There are two rabbit holes here: fuzz testing and formal grammar. I traveled down both simultaneously and found that they converged. This article retraces those paths. The examples are written in Elm code but the ideas are not specific to that language.
Hunting for blindspots
But there are innumerable ways of dividing and selecting for attention the facts and events, the data, required for any prediction or decision, and thus when the moment comes for a choice there is always the rankling doubt that important data may have been overlooked.
— Alan Watts, This Is It and Other Essays on Zen and Spiritual Experience
Let’s say we have a function
hexToRgb that converts a hex color string to an
The implementation of
hexToRgb is unimportant.
We’re only interested in the type signature.
hexToRgb takes a string (the hex color value) and returns a
an error string or an RGB representation:
Now we want to test
First, we write is a unit test that asserts
Ok (255, 255, 255).
This test focuses on the correctness of the conversion formula.
Ok (0, 0, 0), then it’s no use at all.
So this is a reasonable first test to write.
But once this test passes, we’re not done testing.
There are a handful of things that this test doesn’t tell us.
For example, how do we know that
hexToRgb can really handle any valid hex
color string when we’ve only tested one?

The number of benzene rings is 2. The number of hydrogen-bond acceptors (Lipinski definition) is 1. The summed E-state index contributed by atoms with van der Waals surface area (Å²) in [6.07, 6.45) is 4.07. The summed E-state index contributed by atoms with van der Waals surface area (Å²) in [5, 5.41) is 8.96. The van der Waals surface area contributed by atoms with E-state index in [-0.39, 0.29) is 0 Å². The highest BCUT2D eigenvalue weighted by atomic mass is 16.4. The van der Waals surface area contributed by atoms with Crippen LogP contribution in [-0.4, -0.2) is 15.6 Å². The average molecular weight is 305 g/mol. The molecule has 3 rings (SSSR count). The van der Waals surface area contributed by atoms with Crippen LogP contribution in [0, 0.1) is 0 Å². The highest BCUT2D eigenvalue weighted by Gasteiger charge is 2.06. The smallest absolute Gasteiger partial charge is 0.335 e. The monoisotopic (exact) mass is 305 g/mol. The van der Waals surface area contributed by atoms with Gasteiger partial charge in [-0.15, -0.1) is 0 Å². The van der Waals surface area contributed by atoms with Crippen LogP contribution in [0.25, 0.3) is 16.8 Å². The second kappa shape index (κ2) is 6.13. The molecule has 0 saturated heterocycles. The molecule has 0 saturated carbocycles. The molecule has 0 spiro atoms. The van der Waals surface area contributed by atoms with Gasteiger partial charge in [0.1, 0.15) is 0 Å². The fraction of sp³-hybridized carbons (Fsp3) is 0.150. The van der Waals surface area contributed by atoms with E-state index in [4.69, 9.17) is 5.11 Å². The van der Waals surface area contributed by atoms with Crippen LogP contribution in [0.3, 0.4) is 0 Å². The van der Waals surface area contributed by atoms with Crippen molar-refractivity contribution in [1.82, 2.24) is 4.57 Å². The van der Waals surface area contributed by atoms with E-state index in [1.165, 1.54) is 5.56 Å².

We might assume that
hexToRgb will work for all valid strings if
it works for
But maybe there’s an edge case we aren’t aware of.
hexToRgb returns an
Err for any hex color that isn’t
We won’t know until we write more tests.
We could simply generate all the valid hex color strings and then write a test
hexToRgb on all of them.
But there are a lot of hex colors.
In fact, there are 16,777,216 six-digit and 4,096 three-digit
hex color codes.
So we decide to take this idea and scale it down.
Instead of generating millions of hex colors, we generate 75 or a 100.
And we generate these hex colors randomly each time the test runs.
It doesn’t matter that the hex colors are different each time the test runs
because we’re not testing the conversion itself.
We just want to test that nothing unexpected happens when we call
with a valid hex color.
The test will simply assert that
hexToRgb returns an
Ok _ for any valid
Generating random inputs
This approach to testing is called “fuzz” testing.
Fuzz testing requires us to think more generally about our inputs.
Instead of writing tests for specific values like
"#ffffff", we write tests
for kinds of values, in this case hex color strings.
We’re going to use the
Fuzz module from the
to generate these random inputs.
Fuzz tests written with
elm-community/elm-test use a fuzzer to generate
random values of a certain type.
Fuzz.string is a
Fuzzer String that generates a random string
of any length.
Fuzz.int is a
Fuzzer Int that generates a random integer.
hexToRgb took any string or any integer, these fuzzers would be useful.
Unfortunately, not every string or every integer is a valid hex color.
Fuzz module does not expose a hex color string fuzzer.
We have to define our own.
Defining our own fuzzer doesn’t mean implementing the
Fuzzer type from
In addition to basic fuzzers like
module exposes helper functions that can be used to combine small, simple fuzzers
into large, complex fuzzers.
Our job is to break the concept of a “valid hex color” into smaller parts that
can be represented by the tools we have.
Then, we’ll use those tools again to connect these parts.
The result will be a fuzzer that generates a random valid hex color string.
Thinking in patterns
Human thinking can skip over a great deal, leap over small misunderstandings, can contain ifs and buts in untroubled corners of the mind. But the machine has no corners.